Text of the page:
Companies across the world are not backing up their rhetoric on compliance with the appropriate level of resources and prioritisation, according to a research report from Control Risks.
The specialist risk consultancy’s report of international business attitudes to legal and compliance risk, published today, is based on a survey of senior executives responsible for compliance at 1,000 companies worldwide.
The two countries best represented in the sampling are the US (26% of the total) and the UK (27%). Other respondents came from Africa (5%), Asia/Pacific (15%) continental Europe (11%), Latin America (11.5%) and the Middle East (4.5%). Five sectors were represented: financial services, manufacturing, infrastructure/construction, life sciences and oil/gas.
The research reviewed a range of global compliance issues, from anti-corruption to anti-money-laundering (AML), anti-trust, privacy and data protection.
Responses shows that large companies (with more than 10,000 staff) are still not putting enough resources into compliance; 26% those companies surveyed reported that they invest less than $25 (£19/€23) per person a year on compliance. Similarly, 28% of large companies have compliance teams of just five people or less.
The extent to which compliance functions are stretched contrasts with the increasingly aggressive and joined-up activity of enforcement agencies across the world and the punitive fines imposed on companies for non-compliance.
In 2016, 30 companies were fined a total of US$2.4bn for non-compliance under the US Foreign Corrupt Practices Act (FCPA) for example, and in the UK the Serious Fraud Office (SFO) is stepping up its efforts to enforce the Bribery Act. In January 2017, Rolls Royce paid nearly £500m to settle a longstanding SFO anti-bribery investigation, as well as a further US$170m to the US authorities on related charges.
“Companies are in danger of putting themselves at risk by failing to prioritise and integrate compliance within their businesses,” said Richard Fenning, chief executive officer (CEO), Control Risks. “While the necessary investment will vary widely between organisations, many companies are woefully under-resourced to deal with the increasingly complex, constantly evolving and often contradictory regulatory environment.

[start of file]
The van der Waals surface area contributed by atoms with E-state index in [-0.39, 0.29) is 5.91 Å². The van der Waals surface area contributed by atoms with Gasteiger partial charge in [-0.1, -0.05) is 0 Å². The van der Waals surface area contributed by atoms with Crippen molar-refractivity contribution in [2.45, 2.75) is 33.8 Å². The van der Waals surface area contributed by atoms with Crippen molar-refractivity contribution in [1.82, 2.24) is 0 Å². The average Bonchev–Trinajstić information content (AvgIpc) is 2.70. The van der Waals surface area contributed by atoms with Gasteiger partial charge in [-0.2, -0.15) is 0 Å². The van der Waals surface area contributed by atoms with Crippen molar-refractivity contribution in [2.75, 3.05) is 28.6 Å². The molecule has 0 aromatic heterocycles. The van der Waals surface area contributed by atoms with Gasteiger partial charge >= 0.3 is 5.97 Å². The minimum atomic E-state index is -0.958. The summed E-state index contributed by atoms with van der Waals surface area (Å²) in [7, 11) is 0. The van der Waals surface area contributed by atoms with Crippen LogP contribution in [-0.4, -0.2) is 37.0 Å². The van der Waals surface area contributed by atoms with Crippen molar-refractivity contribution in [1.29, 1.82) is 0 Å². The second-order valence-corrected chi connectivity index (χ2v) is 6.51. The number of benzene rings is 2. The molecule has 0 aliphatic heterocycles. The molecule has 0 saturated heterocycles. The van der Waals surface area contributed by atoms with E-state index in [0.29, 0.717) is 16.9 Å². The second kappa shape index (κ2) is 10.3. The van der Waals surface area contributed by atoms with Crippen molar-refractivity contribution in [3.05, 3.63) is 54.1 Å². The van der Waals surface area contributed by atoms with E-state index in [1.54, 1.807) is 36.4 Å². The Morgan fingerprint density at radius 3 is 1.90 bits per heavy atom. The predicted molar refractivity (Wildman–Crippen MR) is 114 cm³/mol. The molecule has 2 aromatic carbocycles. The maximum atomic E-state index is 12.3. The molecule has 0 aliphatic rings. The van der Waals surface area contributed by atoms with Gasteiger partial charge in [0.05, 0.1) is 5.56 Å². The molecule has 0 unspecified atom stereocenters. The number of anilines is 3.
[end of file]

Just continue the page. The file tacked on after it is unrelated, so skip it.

“Those companies that get it right recognise that, as well as mitigating against heavy fines, legal fees and reputational damage, well planned and executed compliance risk management can help capitalise on opportunities that they would otherwise miss, especially in high-risk markets.”
According to the report; “there is no single compliance model – nor should there be – however, only 27% of respondents reported that their companies’ chief compliance officers attend all board meetings. Furthermore, only 56% of large companies said they have an ethics and compliance committee.
“Compliance officers must also be more pro-active in managing compliance risks and trying to mitigate issues before they arise. There is a tendency to rely on whistleblowing to detect misconduct (64% of companies); in contrast only 41% of the organisations surveyed use compliance audits and just 18% use surprise fraud audits.”
Global consistency in compliance is essential and 55% of companies reported that their compliance policy applies worldwide, without any local exceptions. The UK is one of the best performers, with 63% having a single global policy against 51% for the US.
However, 40% of companies have local policy exceptions for gift-giving (33% of UK companies and 44% of US companies), 30% allow “permitted interactions with government employees’, and 20% permit the use of “facilitation payments” to expedite services to which they are entitled (inevitably leaving them in breach of local laws as well as the UK Bribery Act).
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